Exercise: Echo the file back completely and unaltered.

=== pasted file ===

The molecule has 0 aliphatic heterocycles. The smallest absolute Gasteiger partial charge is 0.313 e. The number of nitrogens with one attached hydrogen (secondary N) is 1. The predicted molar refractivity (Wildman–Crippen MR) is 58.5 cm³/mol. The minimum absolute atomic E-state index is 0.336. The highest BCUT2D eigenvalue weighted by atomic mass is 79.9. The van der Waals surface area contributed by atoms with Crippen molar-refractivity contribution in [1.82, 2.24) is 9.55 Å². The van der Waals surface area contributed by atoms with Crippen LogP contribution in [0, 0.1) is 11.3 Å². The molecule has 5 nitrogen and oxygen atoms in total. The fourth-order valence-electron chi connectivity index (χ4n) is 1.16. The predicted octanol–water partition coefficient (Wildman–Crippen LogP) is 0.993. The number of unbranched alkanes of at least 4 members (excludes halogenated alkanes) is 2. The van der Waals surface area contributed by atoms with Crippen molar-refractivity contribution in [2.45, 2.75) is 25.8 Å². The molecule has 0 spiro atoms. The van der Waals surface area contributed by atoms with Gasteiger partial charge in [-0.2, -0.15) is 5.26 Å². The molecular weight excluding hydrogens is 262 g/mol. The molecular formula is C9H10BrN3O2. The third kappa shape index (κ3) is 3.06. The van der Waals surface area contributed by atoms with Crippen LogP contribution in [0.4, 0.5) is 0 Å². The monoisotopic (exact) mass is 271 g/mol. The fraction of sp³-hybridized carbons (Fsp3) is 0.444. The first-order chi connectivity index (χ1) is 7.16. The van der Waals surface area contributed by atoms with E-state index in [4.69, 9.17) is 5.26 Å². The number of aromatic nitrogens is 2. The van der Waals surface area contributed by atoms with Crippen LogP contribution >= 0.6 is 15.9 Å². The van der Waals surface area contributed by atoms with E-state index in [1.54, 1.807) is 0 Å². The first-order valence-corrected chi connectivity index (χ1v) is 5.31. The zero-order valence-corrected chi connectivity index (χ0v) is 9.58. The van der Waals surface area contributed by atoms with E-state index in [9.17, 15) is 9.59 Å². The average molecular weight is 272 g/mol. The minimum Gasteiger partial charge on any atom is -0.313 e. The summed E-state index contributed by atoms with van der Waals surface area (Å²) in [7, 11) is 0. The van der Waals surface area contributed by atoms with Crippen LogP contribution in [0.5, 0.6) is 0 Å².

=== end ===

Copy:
The molecule has 0 aliphatic heterocycles. The smallest absolute Gasteiger partial charge is 0.313 e. The number of nitrogens with one attached hydrogen (secondary N) is 1. The predicted molar refractivity (Wildman–Crippen MR) is 58.5 cm³/mol. The minimum absolute atomic E-state index is 0.336. The highest BCUT2D eigenvalue weighted by atomic mass is 79.9. The van der Waals surface area contributed by atoms with Crippen molar-refractivity contribution in [1.82, 2.24) is 9.55 Å². The van der Waals surface area contributed by atoms with Crippen LogP contribution in [0, 0.1) is 11.3 Å². The molecule has 5 nitrogen and oxygen atoms in total. The fourth-order valence-electron chi connectivity index (χ4n) is 1.16. The predicted octanol–water partition coefficient (Wildman–Crippen LogP) is 0.993. The number of unbranched alkanes of at least 4 members (excludes halogenated alkanes) is 2. The van der Waals surface area contributed by atoms with Crippen molar-refractivity contribution in [2.45, 2.75) is 25.8 Å². The molecule has 0 spiro atoms. The van der Waals surface area contributed by atoms with Gasteiger partial charge in [-0.2, -0.15) is 5.26 Å². The molecular weight excluding hydrogens is 262 g/mol. The molecular formula is C9H10BrN3O2. The third kappa shape index (κ3) is 3.06. The van der Waals surface area contributed by atoms with Crippen LogP contribution in [0.4, 0.5) is 0 Å². The monoisotopic (exact) mass is 271 g/mol. The fraction of sp³-hybridized carbons (Fsp3) is 0.444. The first-order chi connectivity index (χ1) is 7.16. The van der Waals surface area contributed by atoms with E-state index in [4.69, 9.17) is 5.26 Å². The number of aromatic nitrogens is 2. The van der Waals surface area contributed by atoms with Crippen LogP contribution >= 0.6 is 15.9 Å². The van der Waals surface area contributed by atoms with E-state index in [1.54, 1.807) is 0 Å². The first-order valence-corrected chi connectivity index (χ1v) is 5.31. The zero-order valence-corrected chi connectivity index (χ0v) is 9.58. The van der Waals surface area contributed by atoms with E-state index in [9.17, 15) is 9.59 Å². The average molecular weight is 272 g/mol. The minimum Gasteiger partial charge on any atom is -0.313 e. The summed E-state index contributed by atoms with van der Waals surface area (Å²) in [7, 11) is 0. The van der Waals surface area contributed by atoms with Crippen LogP contribution in [0.5, 0.6) is 0 Å².